Stripe, the startup whose seven lines of code enable online payments for millions of businesses, raised $245 million in an investment round led by Tiger Global Management, the company said Wednesday.
That brings Stripe’s valuation to $20 billion (pre-money), more than doubling its valuation of $9 billion at its last funding round nearly two years ago.
The new valuation also makes Stripe the sixth most valuable venture-backed startup in the U.S., as well as the top private fintech company in the world—worth the same as Palantir and WeWork and nearly as much as SpaceX.
Still, don’t expect a Stripe IPO anytime soon: The company has “no plans” to go public on the stock market, Stripe COO Claire Hughes Johnson told Fortune in an interview.
“We really don’t have any plans on that,” she says. “I think we think of ourselves as building infrastructure very long-term and executing on that.”
While in its early days Stripe was primarily popular among small businesses who used its software to accept e-commerce sales, the company has recently gained a number of large enterprise customers, such as Google and Microsoft (for Google Pay and Microsoft Pay digital wallet services), Uber, Spotify, and Salesforce. Big foreign players have also recently begun using Stripe for their electronic payments, including Asia-based ride-sharing services, Didi Chuxing and Grab.
“There’s millions of companies on Stripe and there really could be millions more,” says Hughes Johnson, adding that their priorities are “accelerating this global expansion and being there for these large customers who are pulling us up market.”
Stripe plans to use its new capital—which also came from investors Sequoia and DST Global, in addition to Tiger—to expand internationally. With its software currently used to facilitate electronic payments in some 130 countries, it is particularly looking to enter more countries in Southeast Asia, such as Indonesia. To do so, it will need to hire legions of engineers (it has already been staffing up a new office in Singapore), as well as invest in regulatory efforts to meet local requirements, and in building the technical networks needed for its operations.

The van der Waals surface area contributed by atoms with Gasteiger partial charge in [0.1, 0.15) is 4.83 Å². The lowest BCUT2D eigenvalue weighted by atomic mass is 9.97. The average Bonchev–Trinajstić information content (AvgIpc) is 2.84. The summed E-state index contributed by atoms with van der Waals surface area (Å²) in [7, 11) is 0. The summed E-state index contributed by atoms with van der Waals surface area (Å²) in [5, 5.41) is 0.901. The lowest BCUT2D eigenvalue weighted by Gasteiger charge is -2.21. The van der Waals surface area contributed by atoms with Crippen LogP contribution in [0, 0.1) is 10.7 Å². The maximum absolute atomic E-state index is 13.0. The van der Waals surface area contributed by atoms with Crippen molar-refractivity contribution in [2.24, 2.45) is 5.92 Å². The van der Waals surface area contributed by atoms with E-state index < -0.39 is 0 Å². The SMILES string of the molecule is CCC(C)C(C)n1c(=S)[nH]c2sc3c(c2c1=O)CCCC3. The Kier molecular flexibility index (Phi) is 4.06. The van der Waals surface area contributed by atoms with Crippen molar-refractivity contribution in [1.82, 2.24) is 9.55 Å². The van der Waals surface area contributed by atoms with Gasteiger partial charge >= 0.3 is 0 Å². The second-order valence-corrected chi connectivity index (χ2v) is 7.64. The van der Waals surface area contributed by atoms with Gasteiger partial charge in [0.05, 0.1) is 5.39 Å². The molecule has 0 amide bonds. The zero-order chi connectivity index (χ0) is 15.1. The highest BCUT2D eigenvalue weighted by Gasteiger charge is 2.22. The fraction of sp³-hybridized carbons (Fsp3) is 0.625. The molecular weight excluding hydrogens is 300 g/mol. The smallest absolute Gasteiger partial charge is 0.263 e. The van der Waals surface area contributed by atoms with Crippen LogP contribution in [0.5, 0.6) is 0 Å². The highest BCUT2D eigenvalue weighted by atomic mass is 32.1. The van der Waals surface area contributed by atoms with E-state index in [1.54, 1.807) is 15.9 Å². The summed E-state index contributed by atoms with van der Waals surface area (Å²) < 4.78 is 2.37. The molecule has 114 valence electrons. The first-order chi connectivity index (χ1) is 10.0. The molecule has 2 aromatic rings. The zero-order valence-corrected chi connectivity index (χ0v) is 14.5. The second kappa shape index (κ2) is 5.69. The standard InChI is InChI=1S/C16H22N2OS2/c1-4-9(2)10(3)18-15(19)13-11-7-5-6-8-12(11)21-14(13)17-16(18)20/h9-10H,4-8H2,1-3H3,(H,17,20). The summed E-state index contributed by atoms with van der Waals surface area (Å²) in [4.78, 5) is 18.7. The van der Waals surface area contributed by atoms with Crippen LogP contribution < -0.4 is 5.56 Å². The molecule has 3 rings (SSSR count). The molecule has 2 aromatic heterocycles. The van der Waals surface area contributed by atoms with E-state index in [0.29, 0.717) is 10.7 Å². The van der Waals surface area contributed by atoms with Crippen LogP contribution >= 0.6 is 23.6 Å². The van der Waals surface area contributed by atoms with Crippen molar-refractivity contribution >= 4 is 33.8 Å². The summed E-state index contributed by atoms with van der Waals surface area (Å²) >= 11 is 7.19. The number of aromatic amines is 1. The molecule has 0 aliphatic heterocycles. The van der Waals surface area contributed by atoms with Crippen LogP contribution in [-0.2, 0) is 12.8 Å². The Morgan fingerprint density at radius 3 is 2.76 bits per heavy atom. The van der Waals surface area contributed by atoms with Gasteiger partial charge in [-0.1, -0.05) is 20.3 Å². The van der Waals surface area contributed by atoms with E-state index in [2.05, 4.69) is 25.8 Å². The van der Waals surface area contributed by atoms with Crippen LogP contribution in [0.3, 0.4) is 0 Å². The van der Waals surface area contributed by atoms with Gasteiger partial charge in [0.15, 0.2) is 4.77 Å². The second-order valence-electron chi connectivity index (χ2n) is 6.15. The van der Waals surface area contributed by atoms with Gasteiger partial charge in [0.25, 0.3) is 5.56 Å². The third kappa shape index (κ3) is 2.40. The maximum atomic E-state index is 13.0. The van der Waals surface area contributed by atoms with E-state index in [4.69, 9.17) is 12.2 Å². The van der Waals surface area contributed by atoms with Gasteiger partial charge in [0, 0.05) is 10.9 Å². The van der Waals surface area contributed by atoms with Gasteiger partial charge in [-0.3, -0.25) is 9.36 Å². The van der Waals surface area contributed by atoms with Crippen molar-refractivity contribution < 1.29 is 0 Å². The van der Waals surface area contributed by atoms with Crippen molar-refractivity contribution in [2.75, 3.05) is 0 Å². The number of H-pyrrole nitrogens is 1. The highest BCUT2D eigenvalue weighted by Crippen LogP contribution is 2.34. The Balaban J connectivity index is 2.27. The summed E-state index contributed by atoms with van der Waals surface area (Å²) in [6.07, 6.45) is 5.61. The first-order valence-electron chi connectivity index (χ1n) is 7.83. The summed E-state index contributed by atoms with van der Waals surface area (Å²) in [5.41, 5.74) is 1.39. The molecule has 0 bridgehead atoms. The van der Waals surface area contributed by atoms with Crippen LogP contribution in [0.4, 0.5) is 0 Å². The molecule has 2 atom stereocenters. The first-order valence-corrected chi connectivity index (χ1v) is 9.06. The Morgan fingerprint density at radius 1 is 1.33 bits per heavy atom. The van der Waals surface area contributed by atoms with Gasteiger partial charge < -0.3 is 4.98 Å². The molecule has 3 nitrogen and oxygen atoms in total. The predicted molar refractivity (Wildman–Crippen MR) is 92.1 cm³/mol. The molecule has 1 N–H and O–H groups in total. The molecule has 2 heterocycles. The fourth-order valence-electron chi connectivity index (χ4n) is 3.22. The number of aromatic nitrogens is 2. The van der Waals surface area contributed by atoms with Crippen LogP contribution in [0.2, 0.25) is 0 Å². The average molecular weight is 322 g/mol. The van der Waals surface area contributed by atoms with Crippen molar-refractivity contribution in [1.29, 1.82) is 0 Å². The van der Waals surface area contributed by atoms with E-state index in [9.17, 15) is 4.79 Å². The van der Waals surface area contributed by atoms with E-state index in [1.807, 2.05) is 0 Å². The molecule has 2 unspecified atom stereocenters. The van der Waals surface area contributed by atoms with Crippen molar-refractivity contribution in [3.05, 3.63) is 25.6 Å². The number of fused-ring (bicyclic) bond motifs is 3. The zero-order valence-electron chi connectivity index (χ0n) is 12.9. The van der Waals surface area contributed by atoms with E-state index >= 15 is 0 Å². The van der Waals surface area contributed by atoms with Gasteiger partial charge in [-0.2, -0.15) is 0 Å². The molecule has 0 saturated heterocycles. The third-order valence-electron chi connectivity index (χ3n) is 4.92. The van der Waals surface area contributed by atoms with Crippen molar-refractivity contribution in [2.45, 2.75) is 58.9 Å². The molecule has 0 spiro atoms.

More than 80% of U.S. consumers have made purchases using Stripe, according to the company.
Although Stripe’s technology can now accept payments in many different currencies, it stopped allowing Bitcoin payments earlier this year as the cryptocurrency’s volatility caused headaches for merchants. Hughes Johnson says the company is still watching the cryptocurrency market closely, but so far has seen no need to begin accepting Bitcoin again.
“We just haven’t seen the use cases, and frankly the customers haven’t been there,” she says. “But some day it will be, and we will certainly be there, when we see it working more as a currency. If it starts to take off, we’ll definitely be there—we wouldn’t be achieving our mission if we weren’t.”